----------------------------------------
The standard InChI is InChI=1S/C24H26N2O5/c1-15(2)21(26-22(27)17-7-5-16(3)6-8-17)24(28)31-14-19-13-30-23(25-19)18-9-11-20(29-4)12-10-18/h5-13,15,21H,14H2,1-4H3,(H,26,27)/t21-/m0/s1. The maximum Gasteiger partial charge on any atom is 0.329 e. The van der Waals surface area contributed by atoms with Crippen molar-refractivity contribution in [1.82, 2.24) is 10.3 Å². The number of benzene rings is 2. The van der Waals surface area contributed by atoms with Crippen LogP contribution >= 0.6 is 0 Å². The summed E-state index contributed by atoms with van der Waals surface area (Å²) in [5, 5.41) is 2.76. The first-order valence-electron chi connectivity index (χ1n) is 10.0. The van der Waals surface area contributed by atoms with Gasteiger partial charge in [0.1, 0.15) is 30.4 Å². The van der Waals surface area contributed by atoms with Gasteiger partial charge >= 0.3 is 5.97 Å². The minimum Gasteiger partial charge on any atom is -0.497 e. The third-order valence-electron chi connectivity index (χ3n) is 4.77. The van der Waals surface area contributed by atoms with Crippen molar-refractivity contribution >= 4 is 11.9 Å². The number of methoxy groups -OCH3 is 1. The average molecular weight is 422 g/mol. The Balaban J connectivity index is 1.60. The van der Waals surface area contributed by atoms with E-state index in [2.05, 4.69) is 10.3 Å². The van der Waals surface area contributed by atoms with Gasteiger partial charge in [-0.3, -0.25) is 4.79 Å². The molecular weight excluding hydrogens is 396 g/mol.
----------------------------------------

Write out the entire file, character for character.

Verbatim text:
The standard InChI is InChI=1S/C24H26N2O5/c1-15(2)21(26-22(27)17-7-5-16(3)6-8-17)24(28)31-14-19-13-30-23(25-19)18-9-11-20(29-4)12-10-18/h5-13,15,21H,14H2,1-4H3,(H,26,27)/t21-/m0/s1. The maximum Gasteiger partial charge on any atom is 0.329 e. The van der Waals surface area contributed by atoms with Crippen molar-refractivity contribution in [1.82, 2.24) is 10.3 Å². The number of benzene rings is 2. The van der Waals surface area contributed by atoms with Crippen LogP contribution >= 0.6 is 0 Å². The summed E-state index contributed by atoms with van der Waals surface area (Å²) in [5, 5.41) is 2.76. The first-order valence-electron chi connectivity index (χ1n) is 10.0. The van der Waals surface area contributed by atoms with Gasteiger partial charge in [0.1, 0.15) is 30.4 Å². The van der Waals surface area contributed by atoms with Gasteiger partial charge >= 0.3 is 5.97 Å². The minimum Gasteiger partial charge on any atom is -0.497 e. The third-order valence-electron chi connectivity index (χ3n) is 4.77. The van der Waals surface area contributed by atoms with Crippen molar-refractivity contribution >= 4 is 11.9 Å². The number of methoxy groups -OCH3 is 1. The average molecular weight is 422 g/mol. The Balaban J connectivity index is 1.60. The van der Waals surface area contributed by atoms with E-state index in [2.05, 4.69) is 10.3 Å². The van der Waals surface area contributed by atoms with Gasteiger partial charge in [-0.3, -0.25) is 4.79 Å². The molecular weight excluding hydrogens is 396 g/mol.